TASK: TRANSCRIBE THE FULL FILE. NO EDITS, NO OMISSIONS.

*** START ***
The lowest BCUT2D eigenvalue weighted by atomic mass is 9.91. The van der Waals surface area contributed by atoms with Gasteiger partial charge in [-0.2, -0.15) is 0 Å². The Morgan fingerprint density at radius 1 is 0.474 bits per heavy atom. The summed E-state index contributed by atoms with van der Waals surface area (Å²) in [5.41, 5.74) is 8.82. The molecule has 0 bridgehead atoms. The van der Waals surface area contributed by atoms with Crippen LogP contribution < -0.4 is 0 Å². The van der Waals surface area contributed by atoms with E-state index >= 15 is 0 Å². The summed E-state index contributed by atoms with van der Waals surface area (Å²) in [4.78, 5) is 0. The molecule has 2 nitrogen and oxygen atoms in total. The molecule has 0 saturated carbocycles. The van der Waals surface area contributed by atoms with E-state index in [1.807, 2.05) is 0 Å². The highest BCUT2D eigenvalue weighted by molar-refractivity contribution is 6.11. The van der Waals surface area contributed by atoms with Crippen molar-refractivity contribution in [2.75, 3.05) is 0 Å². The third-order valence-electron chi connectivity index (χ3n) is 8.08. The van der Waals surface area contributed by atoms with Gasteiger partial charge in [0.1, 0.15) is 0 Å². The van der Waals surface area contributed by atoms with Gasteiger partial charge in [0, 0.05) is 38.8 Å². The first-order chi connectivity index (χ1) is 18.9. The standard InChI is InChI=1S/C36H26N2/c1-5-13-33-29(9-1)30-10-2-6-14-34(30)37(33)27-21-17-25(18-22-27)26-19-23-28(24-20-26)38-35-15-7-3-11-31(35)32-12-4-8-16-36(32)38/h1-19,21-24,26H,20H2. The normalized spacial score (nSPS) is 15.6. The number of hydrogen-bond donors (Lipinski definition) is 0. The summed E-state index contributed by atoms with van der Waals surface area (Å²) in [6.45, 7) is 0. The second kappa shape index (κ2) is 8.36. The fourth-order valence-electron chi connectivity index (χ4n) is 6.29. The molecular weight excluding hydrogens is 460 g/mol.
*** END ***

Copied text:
The lowest BCUT2D eigenvalue weighted by atomic mass is 9.91. The van der Waals surface area contributed by atoms with Gasteiger partial charge in [-0.2, -0.15) is 0 Å². The Morgan fingerprint density at radius 1 is 0.474 bits per heavy atom. The summed E-state index contributed by atoms with van der Waals surface area (Å²) in [5.41, 5.74) is 8.82. The molecule has 0 bridgehead atoms. The van der Waals surface area contributed by atoms with Crippen LogP contribution < -0.4 is 0 Å². The van der Waals surface area contributed by atoms with E-state index >= 15 is 0 Å². The summed E-state index contributed by atoms with van der Waals surface area (Å²) in [4.78, 5) is 0. The molecule has 2 nitrogen and oxygen atoms in total. The molecule has 0 saturated carbocycles. The van der Waals surface area contributed by atoms with E-state index in [1.807, 2.05) is 0 Å². The highest BCUT2D eigenvalue weighted by molar-refractivity contribution is 6.11. The van der Waals surface area contributed by atoms with Crippen molar-refractivity contribution in [2.75, 3.05) is 0 Å². The third-order valence-electron chi connectivity index (χ3n) is 8.08. The van der Waals surface area contributed by atoms with Gasteiger partial charge in [0.1, 0.15) is 0 Å². The van der Waals surface area contributed by atoms with Gasteiger partial charge in [0, 0.05) is 38.8 Å². The first-order chi connectivity index (χ1) is 18.9. The standard InChI is InChI=1S/C36H26N2/c1-5-13-33-29(9-1)30-10-2-6-14-34(30)37(33)27-21-17-25(18-22-27)26-19-23-28(24-20-26)38-35-15-7-3-11-31(35)32-12-4-8-16-36(32)38/h1-19,21-24,26H,20H2. The normalized spacial score (nSPS) is 15.6. The number of hydrogen-bond donors (Lipinski definition) is 0. The summed E-state index contributed by atoms with van der Waals surface area (Å²) in [6.45, 7) is 0. The second kappa shape index (κ2) is 8.36. The fourth-order valence-electron chi connectivity index (χ4n) is 6.29. The molecular weight excluding hydrogens is 460 g/mol.